• E-waste typically consists of metals, plastics, cathode ray tubes (CRTs), printed circuit boards, cables, and so on.
  • The presence of toxic substances such as liquid crystal, lithium, mercury, nickel, polychlorinated biphenyls (PCBs), cadmium, chrome, cobalt, copper, and lead, makes it very hazardous.

Why e waste is increasing?

  • The electronic equipments get fast replaced with newer models due to the rapid technology advancements and production of newer electronic equipment.
  • This has led to an exponential increase in e-waste generation.
  • People tend to switch over to the newer models and the life of products has also decreased.
  • 40 million tonnes of e-waste are either burned for resource recovery or illegally traded and treated in a sub-standard way.

Impact of e waste

  • E-waste poses a huge risk to humans, animals, and the environment.
  • The presence of heavy metals and highly toxic substances such as mercury, lead, beryllium, and cadmium pose a significant threat to the environment even in minute quantities.

E waste recycling: E-waste problem in the world

  • Basel Convention aim at reducing and regulating the movement of hazardous waste between nations.
  • Even with the Convention, it is estimated that 50 million tonnes of e-waste were generated globally in 2018.
  • Despite 66 per cent of the world’s population being covered by e-waste legislation, only 20 per cent of global e-waste is recycled each year.
  • In the past, China has been regarded as the largest e-waste dumping site in the world.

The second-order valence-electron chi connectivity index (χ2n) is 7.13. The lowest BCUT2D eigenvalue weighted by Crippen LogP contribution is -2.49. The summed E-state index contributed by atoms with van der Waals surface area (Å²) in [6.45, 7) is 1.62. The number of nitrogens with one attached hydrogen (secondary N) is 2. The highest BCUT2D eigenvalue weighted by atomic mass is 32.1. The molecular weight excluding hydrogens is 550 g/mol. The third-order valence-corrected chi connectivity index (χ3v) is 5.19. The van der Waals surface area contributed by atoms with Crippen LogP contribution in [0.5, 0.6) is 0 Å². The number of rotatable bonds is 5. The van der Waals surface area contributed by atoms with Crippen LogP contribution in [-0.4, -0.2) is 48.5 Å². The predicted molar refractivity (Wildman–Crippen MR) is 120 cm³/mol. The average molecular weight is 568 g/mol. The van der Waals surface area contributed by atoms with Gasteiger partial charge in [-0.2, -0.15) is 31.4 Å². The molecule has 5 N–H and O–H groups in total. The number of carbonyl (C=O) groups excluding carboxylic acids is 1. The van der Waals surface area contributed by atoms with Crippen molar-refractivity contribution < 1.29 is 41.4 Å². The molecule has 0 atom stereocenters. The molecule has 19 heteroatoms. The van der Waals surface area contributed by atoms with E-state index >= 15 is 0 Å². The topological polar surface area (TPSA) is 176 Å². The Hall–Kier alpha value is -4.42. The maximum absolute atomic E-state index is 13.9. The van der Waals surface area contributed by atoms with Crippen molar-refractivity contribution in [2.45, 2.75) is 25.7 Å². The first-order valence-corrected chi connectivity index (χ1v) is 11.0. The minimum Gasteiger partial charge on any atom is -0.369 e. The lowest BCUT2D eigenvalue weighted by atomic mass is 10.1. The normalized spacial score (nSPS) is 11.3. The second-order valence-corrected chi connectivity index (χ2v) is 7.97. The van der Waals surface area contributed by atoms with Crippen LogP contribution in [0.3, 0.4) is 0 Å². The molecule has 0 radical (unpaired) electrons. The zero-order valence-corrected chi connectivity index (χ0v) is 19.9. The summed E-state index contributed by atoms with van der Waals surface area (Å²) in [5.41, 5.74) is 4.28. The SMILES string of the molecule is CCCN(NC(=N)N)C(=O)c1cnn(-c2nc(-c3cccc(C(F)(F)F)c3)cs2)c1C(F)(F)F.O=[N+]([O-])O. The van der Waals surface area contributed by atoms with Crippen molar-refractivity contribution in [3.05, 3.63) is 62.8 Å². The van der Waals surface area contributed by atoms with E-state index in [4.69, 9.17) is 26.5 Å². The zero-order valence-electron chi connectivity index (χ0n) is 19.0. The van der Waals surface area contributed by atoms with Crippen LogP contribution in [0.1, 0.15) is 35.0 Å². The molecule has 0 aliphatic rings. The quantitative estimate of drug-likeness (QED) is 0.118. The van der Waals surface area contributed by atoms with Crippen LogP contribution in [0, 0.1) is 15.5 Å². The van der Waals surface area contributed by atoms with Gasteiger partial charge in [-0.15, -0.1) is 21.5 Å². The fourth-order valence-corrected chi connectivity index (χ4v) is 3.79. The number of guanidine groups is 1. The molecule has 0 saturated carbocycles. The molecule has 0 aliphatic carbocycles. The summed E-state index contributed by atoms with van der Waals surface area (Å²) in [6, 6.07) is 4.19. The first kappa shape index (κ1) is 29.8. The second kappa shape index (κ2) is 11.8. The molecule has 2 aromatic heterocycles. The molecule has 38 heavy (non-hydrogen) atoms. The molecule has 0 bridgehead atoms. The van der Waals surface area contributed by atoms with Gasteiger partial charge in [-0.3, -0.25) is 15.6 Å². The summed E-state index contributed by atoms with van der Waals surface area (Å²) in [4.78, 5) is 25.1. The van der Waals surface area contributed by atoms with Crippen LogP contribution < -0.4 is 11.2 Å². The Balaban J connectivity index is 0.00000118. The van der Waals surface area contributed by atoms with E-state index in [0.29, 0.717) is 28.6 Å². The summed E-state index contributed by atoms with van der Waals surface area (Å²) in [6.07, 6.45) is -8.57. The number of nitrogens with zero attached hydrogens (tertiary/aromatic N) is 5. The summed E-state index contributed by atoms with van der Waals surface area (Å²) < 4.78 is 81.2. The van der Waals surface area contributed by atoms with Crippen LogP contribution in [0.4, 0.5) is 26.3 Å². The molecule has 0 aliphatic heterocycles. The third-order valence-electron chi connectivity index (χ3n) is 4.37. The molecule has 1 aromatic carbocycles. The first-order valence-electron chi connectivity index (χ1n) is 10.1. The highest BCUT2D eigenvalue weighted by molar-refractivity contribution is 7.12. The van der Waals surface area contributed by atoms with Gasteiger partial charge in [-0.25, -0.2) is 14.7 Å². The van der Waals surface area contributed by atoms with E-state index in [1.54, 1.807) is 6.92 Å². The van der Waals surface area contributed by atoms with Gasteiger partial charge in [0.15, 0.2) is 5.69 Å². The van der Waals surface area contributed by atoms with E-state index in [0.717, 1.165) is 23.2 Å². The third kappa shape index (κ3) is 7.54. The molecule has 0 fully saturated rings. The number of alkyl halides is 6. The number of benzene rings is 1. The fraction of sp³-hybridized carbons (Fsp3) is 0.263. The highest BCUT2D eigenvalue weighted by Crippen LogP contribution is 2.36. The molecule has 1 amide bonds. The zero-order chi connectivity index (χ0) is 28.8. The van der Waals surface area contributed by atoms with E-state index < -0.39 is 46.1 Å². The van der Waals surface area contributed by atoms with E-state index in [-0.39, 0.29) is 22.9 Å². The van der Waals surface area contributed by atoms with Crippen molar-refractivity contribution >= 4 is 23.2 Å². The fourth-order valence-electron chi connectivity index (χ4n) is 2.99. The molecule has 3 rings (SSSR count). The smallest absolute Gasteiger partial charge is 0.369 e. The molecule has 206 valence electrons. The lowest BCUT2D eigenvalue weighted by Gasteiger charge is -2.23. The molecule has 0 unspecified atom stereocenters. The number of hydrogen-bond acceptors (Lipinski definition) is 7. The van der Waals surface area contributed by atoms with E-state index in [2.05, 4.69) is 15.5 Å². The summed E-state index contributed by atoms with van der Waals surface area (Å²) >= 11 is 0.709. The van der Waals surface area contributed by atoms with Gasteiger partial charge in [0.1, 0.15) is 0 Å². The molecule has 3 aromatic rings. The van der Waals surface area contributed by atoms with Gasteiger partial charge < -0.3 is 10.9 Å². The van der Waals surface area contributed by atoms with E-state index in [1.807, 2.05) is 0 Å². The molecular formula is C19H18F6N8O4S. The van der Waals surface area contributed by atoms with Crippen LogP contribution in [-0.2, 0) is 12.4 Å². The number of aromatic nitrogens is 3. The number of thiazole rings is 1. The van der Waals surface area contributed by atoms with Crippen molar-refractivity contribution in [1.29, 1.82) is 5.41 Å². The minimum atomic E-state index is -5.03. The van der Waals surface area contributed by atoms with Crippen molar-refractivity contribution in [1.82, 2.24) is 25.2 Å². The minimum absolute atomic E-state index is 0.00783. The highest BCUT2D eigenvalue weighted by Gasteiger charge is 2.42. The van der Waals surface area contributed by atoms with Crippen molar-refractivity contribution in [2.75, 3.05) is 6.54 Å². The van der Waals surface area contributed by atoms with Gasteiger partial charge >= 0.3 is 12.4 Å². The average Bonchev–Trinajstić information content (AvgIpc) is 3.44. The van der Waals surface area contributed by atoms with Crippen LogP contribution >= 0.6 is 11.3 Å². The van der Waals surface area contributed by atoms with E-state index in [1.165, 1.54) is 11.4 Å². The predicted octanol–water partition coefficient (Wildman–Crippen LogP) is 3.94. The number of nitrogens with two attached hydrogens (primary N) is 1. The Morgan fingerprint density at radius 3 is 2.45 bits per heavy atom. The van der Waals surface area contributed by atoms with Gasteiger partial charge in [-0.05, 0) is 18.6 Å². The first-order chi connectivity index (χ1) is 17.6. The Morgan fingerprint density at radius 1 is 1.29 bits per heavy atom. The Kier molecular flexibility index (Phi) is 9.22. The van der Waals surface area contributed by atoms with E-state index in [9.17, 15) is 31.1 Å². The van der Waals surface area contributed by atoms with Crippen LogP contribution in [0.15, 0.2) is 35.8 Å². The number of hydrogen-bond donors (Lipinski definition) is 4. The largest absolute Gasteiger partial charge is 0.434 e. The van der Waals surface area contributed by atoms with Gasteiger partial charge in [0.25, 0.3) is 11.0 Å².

• The data given above only include e-waste generated nationally and do not include waste imports (both legal and illegal) which are substantial in emerging economies such as India and China.

E waste problem in India

  • According to a report released at the World Economic Forum 2018, India ranks 177 amongst 180 countries and is amongst the bottom five countries on the Environmental Performance Index 2018.
  • Also, India is ranked fifth in the world amongst top e-waste producing countries after the USA, China, Japan, and Germany.
  • India recycles less than 2 per cent of the total e-waste it produces annually formally.
  • India generates more than two million tonnes of e-waste annually, and also imports huge amounts of e-waste from other countries around the world.
  • Dumping in open dumpsites is a common sight which gives rise to issues such as groundwater contamination, poor health, and more.
  • E-waste collection, transportation, processing, and recycling is dominated by the informal sector.

E waste management in India

  • Ministry of Environment, Forest and Climate Change rolled out the E-Waste (Management) Rules in 2016 to reduce e-waste production and increase recycling.
  • Under these rules, the government introduced EPR (Extended Producer Responsibility), which makes producers liable to collect 30 per cent to 70 per cent (over seven years) of the e-waste they produce.
  • Organizations such as GIZ have developed alternative business models in guiding the informal sector association towards authorization.
  • The integration of the informal sector into a transparent recycling system is crucial for a better control on environmental and human health impacts.